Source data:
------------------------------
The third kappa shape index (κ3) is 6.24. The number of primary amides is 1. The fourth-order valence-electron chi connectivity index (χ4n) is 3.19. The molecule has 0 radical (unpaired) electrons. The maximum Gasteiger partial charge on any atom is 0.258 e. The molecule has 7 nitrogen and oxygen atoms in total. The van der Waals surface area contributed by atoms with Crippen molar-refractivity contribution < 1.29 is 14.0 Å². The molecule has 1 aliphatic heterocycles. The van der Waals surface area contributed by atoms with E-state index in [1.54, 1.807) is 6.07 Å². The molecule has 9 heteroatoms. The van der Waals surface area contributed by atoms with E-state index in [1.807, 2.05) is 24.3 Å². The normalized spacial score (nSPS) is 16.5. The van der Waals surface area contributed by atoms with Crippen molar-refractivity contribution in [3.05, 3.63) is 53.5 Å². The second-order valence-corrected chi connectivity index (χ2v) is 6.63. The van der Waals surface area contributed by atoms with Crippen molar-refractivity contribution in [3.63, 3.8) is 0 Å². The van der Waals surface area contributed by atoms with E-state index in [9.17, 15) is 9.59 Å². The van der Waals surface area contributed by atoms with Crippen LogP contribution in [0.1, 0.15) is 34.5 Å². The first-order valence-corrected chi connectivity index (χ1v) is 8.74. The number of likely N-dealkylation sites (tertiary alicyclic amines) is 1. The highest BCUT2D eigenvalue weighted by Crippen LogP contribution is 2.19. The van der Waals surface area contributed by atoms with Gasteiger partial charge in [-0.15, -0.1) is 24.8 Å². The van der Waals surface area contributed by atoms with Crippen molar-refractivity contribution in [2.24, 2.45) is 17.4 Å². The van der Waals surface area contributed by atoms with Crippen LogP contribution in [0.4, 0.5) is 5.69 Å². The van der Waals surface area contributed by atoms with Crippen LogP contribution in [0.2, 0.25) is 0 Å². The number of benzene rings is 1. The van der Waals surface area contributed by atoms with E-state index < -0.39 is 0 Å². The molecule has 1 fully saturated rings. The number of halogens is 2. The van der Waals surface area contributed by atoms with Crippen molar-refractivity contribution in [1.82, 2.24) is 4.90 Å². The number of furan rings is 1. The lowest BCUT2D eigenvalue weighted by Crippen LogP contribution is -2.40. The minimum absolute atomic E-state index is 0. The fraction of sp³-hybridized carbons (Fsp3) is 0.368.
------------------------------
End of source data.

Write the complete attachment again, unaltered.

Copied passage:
The third kappa shape index (κ3) is 6.24. The number of primary amides is 1. The fourth-order valence-electron chi connectivity index (χ4n) is 3.19. The molecule has 0 radical (unpaired) electrons. The maximum Gasteiger partial charge on any atom is 0.258 e. The molecule has 7 nitrogen and oxygen atoms in total. The van der Waals surface area contributed by atoms with Crippen molar-refractivity contribution < 1.29 is 14.0 Å². The molecule has 1 aliphatic heterocycles. The van der Waals surface area contributed by atoms with E-state index in [1.54, 1.807) is 6.07 Å². The molecule has 9 heteroatoms. The van der Waals surface area contributed by atoms with E-state index in [1.807, 2.05) is 24.3 Å². The normalized spacial score (nSPS) is 16.5. The van der Waals surface area contributed by atoms with Crippen molar-refractivity contribution in [3.05, 3.63) is 53.5 Å². The second-order valence-corrected chi connectivity index (χ2v) is 6.63. The van der Waals surface area contributed by atoms with Crippen molar-refractivity contribution in [3.63, 3.8) is 0 Å². The van der Waals surface area contributed by atoms with E-state index in [9.17, 15) is 9.59 Å². The van der Waals surface area contributed by atoms with Crippen LogP contribution in [0.1, 0.15) is 34.5 Å². The first-order valence-corrected chi connectivity index (χ1v) is 8.74. The number of likely N-dealkylation sites (tertiary alicyclic amines) is 1. The highest BCUT2D eigenvalue weighted by Crippen LogP contribution is 2.19. The van der Waals surface area contributed by atoms with Gasteiger partial charge in [-0.15, -0.1) is 24.8 Å². The van der Waals surface area contributed by atoms with Crippen molar-refractivity contribution in [2.24, 2.45) is 17.4 Å². The van der Waals surface area contributed by atoms with Crippen LogP contribution in [0.4, 0.5) is 5.69 Å². The van der Waals surface area contributed by atoms with Crippen LogP contribution in [0.2, 0.25) is 0 Å². The number of benzene rings is 1. The van der Waals surface area contributed by atoms with E-state index < -0.39 is 0 Å². The molecule has 1 fully saturated rings. The number of halogens is 2. The van der Waals surface area contributed by atoms with Crippen molar-refractivity contribution in [1.82, 2.24) is 4.90 Å². The number of furan rings is 1. The lowest BCUT2D eigenvalue weighted by Crippen LogP contribution is -2.40. The minimum absolute atomic E-state index is 0. The fraction of sp³-hybridized carbons (Fsp3) is 0.368.